Our adventures in theater, wine, film, tech — and just about every thing else the West Coast can throw our way — continues as Loni and I head up for opening night of Teatro ZinZanni. Look for dancing, a 6’2″ Austrian Amazon (who tames Loni in a most interesting manner), a behind-the-scenes look at wardrobe, and deep Argento red, red, red everywhere.
This, however, is no ordinary opening.
True to its cabaret and circus roots, there is quite a colorful lot seen here under the glorious Spiegeltent… and the stories! What made this evening especially notable, aside from the show itself being memorable, is that On the Air is the last run for the San Francisco institution located here at pier 29 in San Francisco. Teatro ZinZanni will offer its final performance on New Year’s Eve 2011. I can only imagine how electric that will be.
What started as a 10-week project in 1988 turned into a storied run. Over 1.3 million people–including local celebrities such as George Lucas, Sharon Stone, Sean Penn and Robin Williams–have enjoyed an evening of cabaret and a gourmet meal while being entertained by the likes of Joe Baez, Geoff Hoyle, Duffy Bishop and Frank Ferrante.
The area will be redeveloped and used when the city hosts America’s Cup in 2012. So there emotions were running high, as you’ll see in a post-interview segment with legendary blues singer Duffy Bishop. Plus: what TZ video would be complete without at least one Frank Ferrante reference?!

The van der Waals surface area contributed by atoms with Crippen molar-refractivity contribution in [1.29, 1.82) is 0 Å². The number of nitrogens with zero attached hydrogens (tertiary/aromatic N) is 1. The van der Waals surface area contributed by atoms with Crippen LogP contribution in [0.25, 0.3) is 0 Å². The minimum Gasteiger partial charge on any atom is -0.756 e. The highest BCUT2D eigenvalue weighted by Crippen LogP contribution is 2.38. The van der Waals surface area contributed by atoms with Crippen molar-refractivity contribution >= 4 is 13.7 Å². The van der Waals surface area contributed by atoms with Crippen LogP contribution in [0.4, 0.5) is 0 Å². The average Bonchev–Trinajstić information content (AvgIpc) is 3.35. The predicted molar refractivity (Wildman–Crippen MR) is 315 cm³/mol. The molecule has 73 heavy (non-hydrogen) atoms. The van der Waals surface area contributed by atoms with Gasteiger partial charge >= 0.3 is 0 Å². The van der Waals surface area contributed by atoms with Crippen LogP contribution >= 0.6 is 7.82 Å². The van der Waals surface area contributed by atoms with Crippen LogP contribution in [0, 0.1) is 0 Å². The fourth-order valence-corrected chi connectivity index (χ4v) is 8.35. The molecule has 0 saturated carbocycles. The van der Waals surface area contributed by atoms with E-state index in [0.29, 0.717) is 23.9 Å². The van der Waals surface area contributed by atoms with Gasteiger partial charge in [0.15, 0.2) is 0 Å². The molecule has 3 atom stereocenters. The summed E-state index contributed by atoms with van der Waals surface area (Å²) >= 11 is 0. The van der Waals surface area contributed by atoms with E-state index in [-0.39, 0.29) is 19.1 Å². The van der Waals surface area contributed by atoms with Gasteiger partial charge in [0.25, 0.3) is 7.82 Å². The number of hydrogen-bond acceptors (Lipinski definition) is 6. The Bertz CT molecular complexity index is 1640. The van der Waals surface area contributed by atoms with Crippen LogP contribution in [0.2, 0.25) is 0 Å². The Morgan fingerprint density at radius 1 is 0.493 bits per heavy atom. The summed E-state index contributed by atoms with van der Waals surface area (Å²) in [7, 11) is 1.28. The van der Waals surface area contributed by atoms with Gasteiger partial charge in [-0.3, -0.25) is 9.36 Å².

Best of all, founder Norm Langill graciously agreed to spend time with Loni just moments before the show was set to begin. Speaking of the Spiegeltent, Langill found it on Las Ramblas in Barcelona, and was inspired to create a show around it.
“When I walked inside I was just transported, because the outside looks like a yurt,” he recalls. “And on the inside it looks like the jewel box of your dreams.”
One of Langill’s favorite aspects of TZ has been exploring breaking down the fourth wall–it’s that audience engagement that has set his show apart from others. The trick to get people to dance he says is to command them. And if they’re not up for it? “There’s lessons you learn on the playground,” he says. “If you want to play look at the person who wants to play with you. If you don’t want to play look down at your food.” I should note at this point that looking down at my food did not work when the Great Caesar himself, Frank Ferrante, was in town.